In this contribution, we compare 2D and 3D measures of vesicles in two different case studies of samples imaged by X-ray microtomography. Only rarely have similar studies comparing 2D and 3D measurements been performed in the past (e.g., Jerram et al., 2009). In particular, we concentrate on investigating the reproducibility of measuring cumulative vesicle size distributions in 2D and 3D by comparing the results of three researchers who were provided with identical tomograms of each sample and told to measure the vesicle size distribution using the software described below. No other instructions were provided. Only if we can demonstrate acceptable reproducibility can we rely on the results of this type of image analysis and make a meaningful comparison of the results of one researcher with another.
We also compare the results of two different software packages against each other. We, like most scientists, are not accomplished writers of computer software; thus we are dependent upon others to provide us with some of the fundamental tools for our analysis. However, we need to evaluate the software available and compare the results of different programs in order to find the software that provides the most accurate and reliable results for our studies.
As will be demonstrated, in most cases the results found by the researchers were similar to one another and demonstrate reproducibility. However, the techniques used by one of the authors produced 3D results with different bubble sizes than found by the other two authors, but the exponent of the power-law distribution found by these techniques was still similar to that found by the other authors.
Two samples were chosen for the measurement of the cumulative vesicle size distribution (see Hergarten, 2002; Baker et al., 2006). If the cumulative size distribution of a set of objects is described by a power law, the exponent of the power law can be a characteristic measure of self-similar (e.g., fractal) objects (Hergarten, 2002). The cumulative vesicle size distribution is a convenient reference against which to compare our measurements because theory predicts that the distribution of vesicles formed by gas exsolution from a melt should be described by a power law. However, there are multiple theories that each predict a power-law exponent near 1 (Gaonac'h et al., 1996a, 1996b, 2005; Blower et al., 2002; Lovejoy et al., 2004; Baker et al., 2006), and some vesicle size distributions are known to display power-law exponents measurably different than 1 (e.g., Polacci et al., 2009). Despite the ambiguity concerning the origin of a power-law exponent of 1, we can compare our size distribution measurements to this expected value and use it as a reference in this study. Additionally, measuring the cumulative vesicle size distribution provides a reliable way to compare the 2D and 3D measurements of these vesicles (Gaonac'h et al., 1996a, 1996b, 2005).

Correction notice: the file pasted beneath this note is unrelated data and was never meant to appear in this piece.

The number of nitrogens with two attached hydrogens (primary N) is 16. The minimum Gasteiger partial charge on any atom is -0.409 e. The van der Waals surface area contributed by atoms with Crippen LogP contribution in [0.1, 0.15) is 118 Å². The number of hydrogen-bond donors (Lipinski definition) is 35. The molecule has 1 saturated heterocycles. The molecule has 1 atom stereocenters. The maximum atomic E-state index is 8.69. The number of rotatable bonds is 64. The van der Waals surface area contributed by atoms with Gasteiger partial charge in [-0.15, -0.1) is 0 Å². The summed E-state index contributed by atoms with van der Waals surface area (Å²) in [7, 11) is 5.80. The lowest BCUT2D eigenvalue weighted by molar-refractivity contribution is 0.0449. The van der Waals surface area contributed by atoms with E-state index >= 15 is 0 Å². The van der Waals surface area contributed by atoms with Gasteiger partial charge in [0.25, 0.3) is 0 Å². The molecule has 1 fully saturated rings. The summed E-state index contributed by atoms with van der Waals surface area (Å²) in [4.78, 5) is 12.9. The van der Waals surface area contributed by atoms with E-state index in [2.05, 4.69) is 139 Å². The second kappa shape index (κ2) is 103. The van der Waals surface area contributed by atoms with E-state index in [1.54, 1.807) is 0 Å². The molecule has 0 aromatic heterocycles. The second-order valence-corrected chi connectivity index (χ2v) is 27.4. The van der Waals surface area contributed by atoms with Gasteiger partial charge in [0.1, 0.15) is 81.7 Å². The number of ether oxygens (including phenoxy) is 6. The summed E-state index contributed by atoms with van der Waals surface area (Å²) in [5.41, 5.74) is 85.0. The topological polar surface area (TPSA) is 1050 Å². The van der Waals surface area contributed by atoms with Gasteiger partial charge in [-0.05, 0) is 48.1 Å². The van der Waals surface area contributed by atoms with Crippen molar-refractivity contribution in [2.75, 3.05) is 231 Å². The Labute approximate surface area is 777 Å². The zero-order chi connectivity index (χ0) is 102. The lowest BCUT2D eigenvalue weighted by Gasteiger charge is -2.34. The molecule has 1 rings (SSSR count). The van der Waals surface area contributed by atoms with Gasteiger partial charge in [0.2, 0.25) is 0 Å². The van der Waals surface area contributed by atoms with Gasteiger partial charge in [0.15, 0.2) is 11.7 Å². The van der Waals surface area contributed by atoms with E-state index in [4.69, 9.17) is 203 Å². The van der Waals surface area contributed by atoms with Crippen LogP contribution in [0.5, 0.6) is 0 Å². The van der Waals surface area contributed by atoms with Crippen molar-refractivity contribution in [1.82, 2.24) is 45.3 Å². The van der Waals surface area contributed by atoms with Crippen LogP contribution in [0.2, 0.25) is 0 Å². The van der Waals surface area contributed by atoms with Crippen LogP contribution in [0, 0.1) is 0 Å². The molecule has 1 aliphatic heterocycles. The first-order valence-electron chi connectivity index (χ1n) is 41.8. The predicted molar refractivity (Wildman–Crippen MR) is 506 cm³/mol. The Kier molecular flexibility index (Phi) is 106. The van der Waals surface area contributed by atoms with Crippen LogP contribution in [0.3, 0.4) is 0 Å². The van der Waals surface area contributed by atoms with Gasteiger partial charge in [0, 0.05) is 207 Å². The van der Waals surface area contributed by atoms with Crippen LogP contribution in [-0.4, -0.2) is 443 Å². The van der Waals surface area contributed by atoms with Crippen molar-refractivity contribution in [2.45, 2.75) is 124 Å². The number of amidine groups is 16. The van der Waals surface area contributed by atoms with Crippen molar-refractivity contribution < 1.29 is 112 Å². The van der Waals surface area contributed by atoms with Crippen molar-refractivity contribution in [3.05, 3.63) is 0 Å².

Two samples were chosen in order to represent end members in terms of ease of vesicle counting. (Tagged Image File Format [TIFF] image stacks of the samples are included with this paper as Supplemental Figures 11, 22, and 33.) We cannot avoid some subjectivity in our definition of samples as “easy” and “difficult” for the counting of vesicles, but our choices are based upon the authors’ experience in the counting of more than one hundred samples. Both samples are similar, however, in that the vesicle shapes are not simple spheres (convex objects) as shown in Animations 1 and 2. Therefore, application of the elegant procedures to convert the 2D size distributions of convex objects to 3D size distributions will not work (e.g., Sahagian and Proussevitch, 1998).
The easy sample was a natural basaltic scoria from Stromboli volcano, Aeolian Islands, Italy, previously studied by Polacci et al. (2009). This sample is dominated by one, large vesicle with a complex shape, but it contains many moderate-sized vesicles (50–250 μm radius) that are spherical to subspherical in shape (Animation 1). The vesicles in this sample are obvious and easily distinguished from the rock around them because of their shapes and the large contrast between the rock and the air in the vesicles.